Gregory Stephen Kitterman, a well-known Little Rock attorney who served as local counsel for Paula Jones when she sued President Bill Clinton for sexual harassment, died at his home Wednesday. He was 59.
Kitterman died of acute myeloid leukemia, a cancer of the blood and bone marrow. He was diagnosed in 2014 and underwent several years of interventions at the Winthrop P. Rockefeller Cancer Institute and MD Anderson Cancer Center in Houston before deciding to stop treatment earlier this week.
Even throughout his illness, friends and relatives remember Kitterman as a uniquely upbeat, magnetic person whose enthusiasm for life matched his tenacity in the courtroom.
"He was the kind of guy that people gravitated to," said Judge Morgan "Chip" Welch, who met Kitterman around 1985. "He was always a happy warrior."
Although Jones was among Kitterman's most high-profile clients, those who knew him say his true gift was representing ordinary people as a plaintiff's attorney, taking on everything from traffic violations to workplace injury to criminal cases.
He often would take on cases that other attorneys would see as futile and win them, his brother John Kitterman said. Former clients frequently became Kitterman's lifelong friends.
"The thing about Greg was, as a lawyer, he didn't look at a client as just another file or a fee. He looked at them as a person. He got to know them. And he worked his guts out for them," said Hugh Crisp, a Little Rock attorney and family friend.
Kitterman was born in Jonesboro and attended college at Arkansas State University, where he met his wife, Susan "Susie" Wren Kitterman, at a street dance during their junior year.
The couple married in 1982, a month before Kitterman began law school at the University of Arkansas, Fayetteville.
After completing his juris doctorate at W.H. Bowen School of Law at the University of Arkansas at Little Rock in 1984, Kitterman clerked at the Friday, Eldredge & Clark law firm before going into business for himself.
He and his brother, also an attorney, shared an office and maintained separate practices at desks 30 feet apart from each other for decades.
In court, friends said Kitterman easily earned the trust of juries. He was active in local bar associations and had a reputation as a highly skilled attorney who sometimes sat in for judges who needed to recuse from cases, and occasionally talked about running for judge himself.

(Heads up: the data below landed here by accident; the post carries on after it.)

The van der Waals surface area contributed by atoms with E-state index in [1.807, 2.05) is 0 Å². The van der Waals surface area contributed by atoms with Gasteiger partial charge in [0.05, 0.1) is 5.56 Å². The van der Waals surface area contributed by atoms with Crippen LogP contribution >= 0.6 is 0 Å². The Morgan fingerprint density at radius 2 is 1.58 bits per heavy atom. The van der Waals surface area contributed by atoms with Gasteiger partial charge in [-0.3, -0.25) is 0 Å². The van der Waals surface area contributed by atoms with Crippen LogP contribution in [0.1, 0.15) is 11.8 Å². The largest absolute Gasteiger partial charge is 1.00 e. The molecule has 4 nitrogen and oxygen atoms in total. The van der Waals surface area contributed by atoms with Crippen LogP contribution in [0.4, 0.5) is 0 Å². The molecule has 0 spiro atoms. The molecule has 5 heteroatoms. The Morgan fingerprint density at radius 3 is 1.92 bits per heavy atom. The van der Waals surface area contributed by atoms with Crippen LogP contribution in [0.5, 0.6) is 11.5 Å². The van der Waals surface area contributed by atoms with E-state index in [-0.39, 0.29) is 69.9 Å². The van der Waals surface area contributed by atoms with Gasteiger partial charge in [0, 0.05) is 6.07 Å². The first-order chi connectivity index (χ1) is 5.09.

"I have no doubt that he was going to end up as one of the bright lights in the legal profession at the end of his career," Welch said. "He would have probably ended up a judge, or a congressman, or whatever he wanted to be, just because of his spirit and his affability."
In 1994, Kitterman came to represent Jones, a former state government employee who said Clinton had propositioned her while he was governor of Arkansas, after one of her friends referred her to his firm.
The case ultimately was decided by the Supreme Court as Clinton v. Jones, which set a precedent that sitting presidents are not immune from civil lawsuits.
Like many of his clients, Jones stayed in touch with Kitterman over the years. She said she most remembers his "wonderful, vibrant attitude toward life. ... He was just a great person," she said. "He loved people, he wanted to help people; it didn't matter what their political beliefs were."
Kitterman was active in his Catholic faith and was devoted to family, "worship[ping] the ground that his wife, Susie, walked on," Crisp said.
He loved to take sons Solomon and Gregory hunting and, when they were small, to a farm the family owned near Roland for dirt bikes, go-karts and horseback riding, though he'd also head there to think and scribble longhand notes about cases.
"I would be out there hundreds of times late in the afternoon, and there'd be that notepad, laying on the hood of [his] truck," John Kitterman said.
After Kitterman got sick, clients regularly called his office to check on him, his brother-in-law Tom Thrash said.
Though his cancer treatments were demanding, Thrash said Kitterman continued to maintain the positive attitude for which he had been known.
"He was always happy, he was always funny, he had a great outlook on life," he said. "He always looked at the bright side of everything."
Metro on 10/20/2018
Print Headline: Friends praise life of late LR attorney who represented Paula Jones